Philadelphia mayor takes on sky-high rents

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(The Center Square) — Philadelphia’s new mayor, Cherelle Parker, knows the city needs more affordable housing and says fixing the problem is one of her top priorities.

As part of her 100-day action plan announced Tuesday, the mayor pledged to enable more housing to get built and ordered a plan for “affordable luxury” for low- and middle-income families.

The problem is a serious one for the city and Pennsylvania broadly. Experts argue that the state has a shortage of almost 100,000 housing units.

Homebuilders struggle with a labor shortage and long delays created by bureaucratic delays. Both Republicans and Democrats held hearings last year to discuss how to address the issue statewide.

“Housing is essential for economic opportunity and wealth-building,” Parker said in her action plan. “Philadelphia historically was a majority homeowner city.”

The key to keeping home prices and rent in check may be to build more than what the city has allowed in previous years.

“Apartment rents growth has, in fact, slowed in geographies that built a greater number of units,” Chris Bruen of the National Multifamily Housing Council wrote in a December research note.

Places like Myrtle Beach, South Carolina; Sarasota, Florida; and Boise, Idaho all saw rents fall when the number of apartments rose significantly. When supply expands to meet the demand of current and new residents, rents tend to stabilize or fall.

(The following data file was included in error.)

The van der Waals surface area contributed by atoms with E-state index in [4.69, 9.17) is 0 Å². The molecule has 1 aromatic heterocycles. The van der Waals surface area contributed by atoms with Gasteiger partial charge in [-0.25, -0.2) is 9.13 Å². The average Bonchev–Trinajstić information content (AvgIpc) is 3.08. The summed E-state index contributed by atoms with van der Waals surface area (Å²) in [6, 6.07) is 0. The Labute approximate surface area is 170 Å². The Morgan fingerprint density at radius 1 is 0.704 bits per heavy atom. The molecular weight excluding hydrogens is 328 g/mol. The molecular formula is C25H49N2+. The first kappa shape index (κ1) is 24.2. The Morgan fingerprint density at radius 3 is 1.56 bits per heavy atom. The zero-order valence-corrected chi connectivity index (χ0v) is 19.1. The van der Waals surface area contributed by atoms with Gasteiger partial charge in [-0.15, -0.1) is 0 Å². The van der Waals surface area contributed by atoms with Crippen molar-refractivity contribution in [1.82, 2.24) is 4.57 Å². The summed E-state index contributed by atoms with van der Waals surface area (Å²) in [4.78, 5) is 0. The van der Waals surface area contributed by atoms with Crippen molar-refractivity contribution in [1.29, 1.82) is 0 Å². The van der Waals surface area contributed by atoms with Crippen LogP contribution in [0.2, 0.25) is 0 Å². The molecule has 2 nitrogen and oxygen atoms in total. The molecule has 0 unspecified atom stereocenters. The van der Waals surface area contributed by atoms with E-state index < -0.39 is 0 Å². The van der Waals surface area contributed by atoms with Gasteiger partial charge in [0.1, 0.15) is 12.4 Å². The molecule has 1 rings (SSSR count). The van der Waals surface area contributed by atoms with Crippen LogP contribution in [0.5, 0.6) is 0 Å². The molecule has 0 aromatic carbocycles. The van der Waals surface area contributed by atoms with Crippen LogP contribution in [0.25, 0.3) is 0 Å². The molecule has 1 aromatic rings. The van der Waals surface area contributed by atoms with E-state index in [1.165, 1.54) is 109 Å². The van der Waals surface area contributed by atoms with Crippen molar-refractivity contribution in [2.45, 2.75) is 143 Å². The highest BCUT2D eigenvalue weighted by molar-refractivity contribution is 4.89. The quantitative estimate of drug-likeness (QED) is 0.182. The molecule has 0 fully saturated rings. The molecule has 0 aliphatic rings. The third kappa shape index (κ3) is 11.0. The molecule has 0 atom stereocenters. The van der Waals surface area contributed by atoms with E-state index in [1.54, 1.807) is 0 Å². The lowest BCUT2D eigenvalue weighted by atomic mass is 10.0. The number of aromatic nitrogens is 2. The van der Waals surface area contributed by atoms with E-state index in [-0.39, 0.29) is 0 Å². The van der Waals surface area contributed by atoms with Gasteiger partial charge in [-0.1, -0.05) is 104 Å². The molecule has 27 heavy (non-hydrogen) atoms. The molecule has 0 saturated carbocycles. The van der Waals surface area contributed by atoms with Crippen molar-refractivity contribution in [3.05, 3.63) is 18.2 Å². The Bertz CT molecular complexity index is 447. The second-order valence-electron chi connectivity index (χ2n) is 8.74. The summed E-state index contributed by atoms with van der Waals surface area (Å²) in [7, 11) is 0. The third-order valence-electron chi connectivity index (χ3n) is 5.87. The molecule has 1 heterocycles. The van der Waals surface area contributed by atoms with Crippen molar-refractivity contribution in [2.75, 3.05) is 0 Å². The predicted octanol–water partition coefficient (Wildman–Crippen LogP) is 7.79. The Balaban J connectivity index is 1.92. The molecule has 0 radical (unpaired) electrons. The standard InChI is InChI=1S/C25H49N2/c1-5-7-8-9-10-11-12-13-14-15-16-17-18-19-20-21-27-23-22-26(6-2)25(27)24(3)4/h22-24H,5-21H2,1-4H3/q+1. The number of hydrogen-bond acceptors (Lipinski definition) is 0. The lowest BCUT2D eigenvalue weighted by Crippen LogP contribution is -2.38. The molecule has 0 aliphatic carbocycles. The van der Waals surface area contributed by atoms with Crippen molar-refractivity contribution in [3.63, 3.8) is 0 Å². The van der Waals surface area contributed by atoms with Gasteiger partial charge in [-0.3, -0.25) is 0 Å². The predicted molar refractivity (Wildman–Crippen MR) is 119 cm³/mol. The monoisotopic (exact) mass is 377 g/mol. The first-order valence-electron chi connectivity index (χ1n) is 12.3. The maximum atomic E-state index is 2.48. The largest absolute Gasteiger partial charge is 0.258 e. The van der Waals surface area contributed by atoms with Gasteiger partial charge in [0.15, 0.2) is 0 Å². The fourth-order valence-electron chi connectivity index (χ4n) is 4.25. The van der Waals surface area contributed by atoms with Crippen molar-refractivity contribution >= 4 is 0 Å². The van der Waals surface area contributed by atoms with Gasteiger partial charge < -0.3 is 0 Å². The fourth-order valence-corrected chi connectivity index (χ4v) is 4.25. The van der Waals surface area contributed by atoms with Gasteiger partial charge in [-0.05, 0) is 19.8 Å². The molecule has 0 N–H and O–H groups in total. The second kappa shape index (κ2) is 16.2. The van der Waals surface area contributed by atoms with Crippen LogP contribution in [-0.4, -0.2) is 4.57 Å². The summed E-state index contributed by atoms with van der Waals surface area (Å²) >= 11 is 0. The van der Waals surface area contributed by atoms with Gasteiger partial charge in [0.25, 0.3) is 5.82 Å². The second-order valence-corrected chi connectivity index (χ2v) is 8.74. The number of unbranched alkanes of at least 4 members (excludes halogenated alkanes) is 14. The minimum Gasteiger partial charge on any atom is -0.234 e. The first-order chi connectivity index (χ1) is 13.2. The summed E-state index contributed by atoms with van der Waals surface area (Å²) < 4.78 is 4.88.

What’s happened nationally can be seen in Philadelphia, where rents for new apartments in the greater Center City area have stabilized as more get built.

That stabilization, though, could be temporary. Rising interest rates that drive up the price of new construction projects and what Bruen called “market softness” could mean that fewer get built.

“Unless we find ways to remove more chronic barriers to supply, this balloon of apartment deliveries and reduction in costs is likely to be short lived, which will put upward pressure on rents and hurt housing affordability over the longer term,” Bruen wrote.

“In addition to leveraging programs that support housing production and preservation, we will address longstanding barriers that add cost and delay,” Parker wrote in her plan.

Those barriers will be tough to overcome, important though they may be.

It takes, on average, months longer to build new housing in Pennsylvania than in other parts of the country. According to the U.S. Census Bureau, an apartment building with two to four units needs 17 months to get built in the Northeast, compared to 11 months in the South.

Without a faster or cheaper process, Philadelphia renters could wait years until rent becomes less of a burden.

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